Bleak prospects for USAID partners post-sequestration

U.S. Agency for International Development Rajiv Shah. Photo by: Rodney Choice / Choice Photography / USAID / CC BY-NC

Contractors for the U.S. Agency for International Development could see current or future funding reduced or their contracts scrapped as a result of the sequestration.

Those are some of the options now, which, according to USAID, are based on an initial diagnosis of the sequestration’s painful impact on the agency’s programs.

“USAID may determine it necessary to reduce current or future funding of your agreement or completely terminate your assistance agreement,” Aman Djahanbani, USAID senior procurement executive, told funding recipients in a notice dated March 12.

The full extent of the deep cuts on USAID operations and partners’ revenues, though, may only come to light once Congress passes a budget resolution that keeps the U.S. government running until the fiscal year ends in September. Congress is likely to vote on the continuing resolution next week.

“As you know, the FY 2013 continuing resolution is currently being considered by the Congress,” Kamyl Bazbaz, USAID spokesperson, told Devex. “Only when that is enacted will we be able to determine the impact of the sequester on our programs.”

The initial analysis, Bazbaz said, was “only to determine the universe of USAID’s active contracts and grants, not the levels or who will be affected.”

Bazbaz noted that all awarded projects “are subject to the availability of funding.” So far, USAID has provided about $2.7 billion in prime awards and $158 million in subawards.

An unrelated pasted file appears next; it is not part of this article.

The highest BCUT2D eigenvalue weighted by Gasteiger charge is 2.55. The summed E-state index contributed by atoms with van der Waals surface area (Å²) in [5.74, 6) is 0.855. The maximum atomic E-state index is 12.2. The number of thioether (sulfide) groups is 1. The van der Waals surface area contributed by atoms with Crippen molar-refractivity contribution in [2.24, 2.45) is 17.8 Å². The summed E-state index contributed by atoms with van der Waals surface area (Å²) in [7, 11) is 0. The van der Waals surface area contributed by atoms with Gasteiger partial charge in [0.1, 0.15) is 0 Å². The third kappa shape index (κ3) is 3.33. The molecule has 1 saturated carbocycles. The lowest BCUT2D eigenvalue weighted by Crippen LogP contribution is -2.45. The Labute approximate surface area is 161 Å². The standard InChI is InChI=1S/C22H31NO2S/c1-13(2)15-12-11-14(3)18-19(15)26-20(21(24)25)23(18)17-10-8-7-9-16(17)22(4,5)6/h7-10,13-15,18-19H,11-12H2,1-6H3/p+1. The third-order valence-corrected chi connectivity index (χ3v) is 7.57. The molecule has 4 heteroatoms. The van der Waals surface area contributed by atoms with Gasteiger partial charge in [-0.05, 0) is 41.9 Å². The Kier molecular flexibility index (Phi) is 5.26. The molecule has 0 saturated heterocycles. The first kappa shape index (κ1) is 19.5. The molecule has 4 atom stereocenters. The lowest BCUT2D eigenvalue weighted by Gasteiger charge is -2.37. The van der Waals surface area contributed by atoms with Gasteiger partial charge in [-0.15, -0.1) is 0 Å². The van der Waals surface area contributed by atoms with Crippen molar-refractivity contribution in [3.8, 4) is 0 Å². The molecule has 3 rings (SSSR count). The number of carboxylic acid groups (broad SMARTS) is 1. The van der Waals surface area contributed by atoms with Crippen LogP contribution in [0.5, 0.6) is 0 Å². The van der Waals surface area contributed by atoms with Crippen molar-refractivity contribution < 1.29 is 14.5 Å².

Bazbaz earlier told Devex that the sequestration would cut foreign assistance by $1.7 billion this year. That means reducing the humanitarian assistance account by $200 million and the global health account by $400 million, Bazbaz said.

USAID Administrator Rajiv Shah has previously suggested ways to soften the blow of sequestration on USAID operations. These include implementing a hiring freeze, modifying management and professional support services contract, and reducing centrally planned information technology investments.

The across-the-board cut, which took effect March 1, would also reduce USAID operations by about $74 million this year.

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About the author

  • John Alliage Morales

    As a former Devex staff writer, John Alliage Morales covered the Americas, focusing on the world's top donor hub, Washington, and its aid community. Prior to joining Devex, John worked for a variety of news outlets including GMA, the Philippine TV network, where he conducted interviews, analyzed data, and produced in-depth stories on development and other topics.